Publications

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Book Chapter
Agunbiade, OM, Akinyemi AI.  2017.  Neoliberalism and Resilience Among Older Yoruba People in a Semiurban Community, South West Nigeria. Cross-Cultural and Cross-Disciplinary Perspectives in Social Gerontology. :85-107.: Springer Abstract
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Abereijo, IO, Afolabi JF.  2017.  Religiosity and entrepreneurship intentions among Pentecostal Christians. Entrepreneurship: concepts, methodologies, tools, and applications. :1865–1880.: IGI Global Abstract
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Afolabi, JF, Abereijo IO.  2017.  Returnee Entrepreneurship and Occupational Health and Safety in Nigeria. Diasporas and Transnational Entrepreneurship in Global Contexts. :90–101.: IGI Global Abstract
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Asojo, AO, Jaiyeoba B.  2017.  Settlement Pattern. Culture and Customs of the Yoruba. :259–267. Abstract
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Amole, B, Folaranmi S.  2017.  {Architecture: Indigenous}. Culture and Customs of the Yoruba. (Falola, Toyin, Akinyemi, Akintunde, Eds.).:171–189., Austin, Texas: Pan-African University Press Abstract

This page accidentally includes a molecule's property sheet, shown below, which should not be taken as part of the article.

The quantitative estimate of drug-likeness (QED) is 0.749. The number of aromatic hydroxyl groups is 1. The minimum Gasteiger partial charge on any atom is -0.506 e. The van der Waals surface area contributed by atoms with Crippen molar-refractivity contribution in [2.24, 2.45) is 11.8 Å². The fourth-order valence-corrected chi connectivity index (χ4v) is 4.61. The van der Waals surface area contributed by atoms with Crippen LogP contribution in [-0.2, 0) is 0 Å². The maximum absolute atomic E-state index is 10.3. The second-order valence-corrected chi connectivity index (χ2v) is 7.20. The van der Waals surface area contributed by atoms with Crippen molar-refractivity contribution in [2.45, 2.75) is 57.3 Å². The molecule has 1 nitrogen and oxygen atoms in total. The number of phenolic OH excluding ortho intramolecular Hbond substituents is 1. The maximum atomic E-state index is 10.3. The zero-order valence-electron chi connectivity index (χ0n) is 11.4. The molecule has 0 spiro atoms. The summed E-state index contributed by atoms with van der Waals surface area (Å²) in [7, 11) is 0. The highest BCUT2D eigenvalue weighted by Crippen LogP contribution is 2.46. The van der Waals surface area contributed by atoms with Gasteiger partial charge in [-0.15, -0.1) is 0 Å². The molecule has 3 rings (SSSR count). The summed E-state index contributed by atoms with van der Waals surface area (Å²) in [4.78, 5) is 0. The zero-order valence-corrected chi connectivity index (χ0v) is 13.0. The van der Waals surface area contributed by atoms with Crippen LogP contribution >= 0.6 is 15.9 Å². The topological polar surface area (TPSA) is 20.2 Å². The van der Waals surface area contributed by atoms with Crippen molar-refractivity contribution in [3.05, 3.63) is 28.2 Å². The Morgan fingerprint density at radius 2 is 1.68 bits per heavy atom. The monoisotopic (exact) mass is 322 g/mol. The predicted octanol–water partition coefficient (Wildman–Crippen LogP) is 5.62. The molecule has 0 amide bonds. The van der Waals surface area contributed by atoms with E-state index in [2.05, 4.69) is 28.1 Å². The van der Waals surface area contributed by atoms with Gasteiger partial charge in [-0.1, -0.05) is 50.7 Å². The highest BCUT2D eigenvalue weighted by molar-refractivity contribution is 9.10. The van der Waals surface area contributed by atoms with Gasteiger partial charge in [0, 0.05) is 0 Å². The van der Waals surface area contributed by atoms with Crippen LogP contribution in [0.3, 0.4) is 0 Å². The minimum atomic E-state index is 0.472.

Introduction The Yorùbá people of South-Western Nigeria and the Republic of Benin, (see fig. 1. Extent of area covered by the Yoruba in West Africa) together with many countless descendants in other parts of Africa, the Americas and beyond have made remarkable contributions to world civilisation in many ways. In the arts, they possess one of the oldest and finest traditions in Africa, a tradition that still remains vital and influential today. The Yorùbá are well known especially for their wooden sculptures which are mainly used as door panels, veranda posts, pillars, and stools in their buildings. They also carve thousands of figurative sculptures which are either used for religious or utilitarian purposes. Aside from their art in wood, they are excellent workers of metal, casters of Brass and Bronze, calabash carvings, bead works, and traditional wall decoration. All these numerous creative endeavours are executed either along with, or in support of Yorùbá indigenous architecture, which is relatively permanent in structure. Therefore it is clear that our understanding of the Yorùbá people will never be complete without a full investigation of the physical environment in which the people live, work, and play. Indeed Yorùbá architecture is a rich context from which to draw a study of Yorùbá culture. The Yorùbá are known to be city dwellers, the make-up of their houses points to the fact that for thousands of years they have occupied large towns, which are different from their farm settlements called abà. The tropical regions and semi-rainforest savannah in which they are located is also highly suitable for various forms of agricultural practice and development. Thus they cultivate food crops like maize, yam, cassava, beans and vegetable materials as well as tree crops like cocoa, palm trees, cola nuts, and cashews, to mention a few. While farmers are on the farm attending to crops, the hunters are in the deep forest, hunting for wild game. The presence of several different food strategies portrays the Yorùbá as a self-sufficient group before their contact with the outside world especially Europeans. As a result, it allows them to be more stable in order to construct more permanent structures for private, public and religious purposes. The Yorùbá population, for reasons of self-defence, sheer gregariousness, or both is predominantly urban. This is unlike various other ethnic groups that surround the Yorùbá. Even the farmers have their houses in the town and look upon their farms, which are in many cases situated at great distances from town, merely as places of work and temporary residences 3 . A typical Yorùbá village consists of a number of family compounds along with structures that serve the larger community. Each family compound may have separate structures for cooking, eating, sleeping, storing food (granary), and protecting animals at night. Structures may be round, rectangular, or semi-circular in shape. Communal structures, for holding meetings and teaching children, are located in a prominent place within the village. Known for their highly organized traditional and social groupings; the Yorùbá had a well ordered socio-political set up both at their urban and rural dwelling places long before colonization and contact with the outside world. Their houses are thus designed along this pattern especially with the compound being the focus of family life. In the past, the average Yorùbá family comprised the man, who is the head of the house or compound, his wife or wives depending on how prosperous he is, and their children. The house or compound becomes more enlarged and homogenous when his male children start getting married. These sons usually occupy another building within the same clan compound, thus